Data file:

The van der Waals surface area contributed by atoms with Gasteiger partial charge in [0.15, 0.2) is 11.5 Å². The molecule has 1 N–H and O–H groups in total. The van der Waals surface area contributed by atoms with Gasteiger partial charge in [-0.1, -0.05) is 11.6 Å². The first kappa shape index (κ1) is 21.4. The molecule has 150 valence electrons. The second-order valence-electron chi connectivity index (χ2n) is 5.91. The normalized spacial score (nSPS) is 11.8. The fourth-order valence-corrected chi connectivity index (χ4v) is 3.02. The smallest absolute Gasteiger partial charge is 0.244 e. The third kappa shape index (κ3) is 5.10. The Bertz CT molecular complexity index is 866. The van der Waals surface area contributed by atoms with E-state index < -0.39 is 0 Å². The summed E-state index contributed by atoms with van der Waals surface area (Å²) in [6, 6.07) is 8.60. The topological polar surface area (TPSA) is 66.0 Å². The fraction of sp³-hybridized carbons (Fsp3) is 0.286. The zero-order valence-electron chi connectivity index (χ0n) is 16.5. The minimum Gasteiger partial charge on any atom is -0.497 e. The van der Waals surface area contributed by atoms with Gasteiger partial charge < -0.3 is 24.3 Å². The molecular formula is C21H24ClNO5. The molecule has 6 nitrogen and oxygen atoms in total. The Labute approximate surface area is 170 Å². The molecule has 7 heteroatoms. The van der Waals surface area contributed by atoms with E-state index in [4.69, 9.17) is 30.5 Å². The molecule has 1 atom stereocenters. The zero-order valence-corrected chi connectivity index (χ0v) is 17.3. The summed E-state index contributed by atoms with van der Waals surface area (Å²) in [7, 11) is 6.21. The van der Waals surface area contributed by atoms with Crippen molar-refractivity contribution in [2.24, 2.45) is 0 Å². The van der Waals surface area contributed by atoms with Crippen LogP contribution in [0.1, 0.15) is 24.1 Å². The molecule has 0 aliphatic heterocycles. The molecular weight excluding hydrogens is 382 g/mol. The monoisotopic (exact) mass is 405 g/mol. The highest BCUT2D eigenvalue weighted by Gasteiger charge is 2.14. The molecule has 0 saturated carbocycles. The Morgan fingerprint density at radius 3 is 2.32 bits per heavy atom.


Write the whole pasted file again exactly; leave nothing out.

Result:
The van der Waals surface area contributed by atoms with Gasteiger partial charge in [0.15, 0.2) is 11.5 Å². The molecule has 1 N–H and O–H groups in total. The van der Waals surface area contributed by atoms with Gasteiger partial charge in [-0.1, -0.05) is 11.6 Å². The first kappa shape index (κ1) is 21.4. The molecule has 150 valence electrons. The second-order valence-electron chi connectivity index (χ2n) is 5.91. The normalized spacial score (nSPS) is 11.8. The fourth-order valence-corrected chi connectivity index (χ4v) is 3.02. The smallest absolute Gasteiger partial charge is 0.244 e. The third kappa shape index (κ3) is 5.10. The Bertz CT molecular complexity index is 866. The van der Waals surface area contributed by atoms with E-state index < -0.39 is 0 Å². The summed E-state index contributed by atoms with van der Waals surface area (Å²) in [6, 6.07) is 8.60. The topological polar surface area (TPSA) is 66.0 Å². The fraction of sp³-hybridized carbons (Fsp3) is 0.286. The zero-order valence-electron chi connectivity index (χ0n) is 16.5. The minimum Gasteiger partial charge on any atom is -0.497 e. The van der Waals surface area contributed by atoms with Gasteiger partial charge < -0.3 is 24.3 Å². The molecular formula is C21H24ClNO5. The molecule has 6 nitrogen and oxygen atoms in total. The Labute approximate surface area is 170 Å². The molecule has 7 heteroatoms. The van der Waals surface area contributed by atoms with E-state index in [4.69, 9.17) is 30.5 Å². The molecule has 1 atom stereocenters. The zero-order valence-corrected chi connectivity index (χ0v) is 17.3. The summed E-state index contributed by atoms with van der Waals surface area (Å²) in [7, 11) is 6.21. The van der Waals surface area contributed by atoms with Crippen molar-refractivity contribution in [2.24, 2.45) is 0 Å². The van der Waals surface area contributed by atoms with Crippen LogP contribution in [0.1, 0.15) is 24.1 Å². The molecule has 0 aliphatic heterocycles. The molecular weight excluding hydrogens is 382 g/mol. The monoisotopic (exact) mass is 405 g/mol. The highest BCUT2D eigenvalue weighted by Gasteiger charge is 2.14. The molecule has 0 saturated carbocycles. The Morgan fingerprint density at radius 3 is 2.32 bits per heavy atom.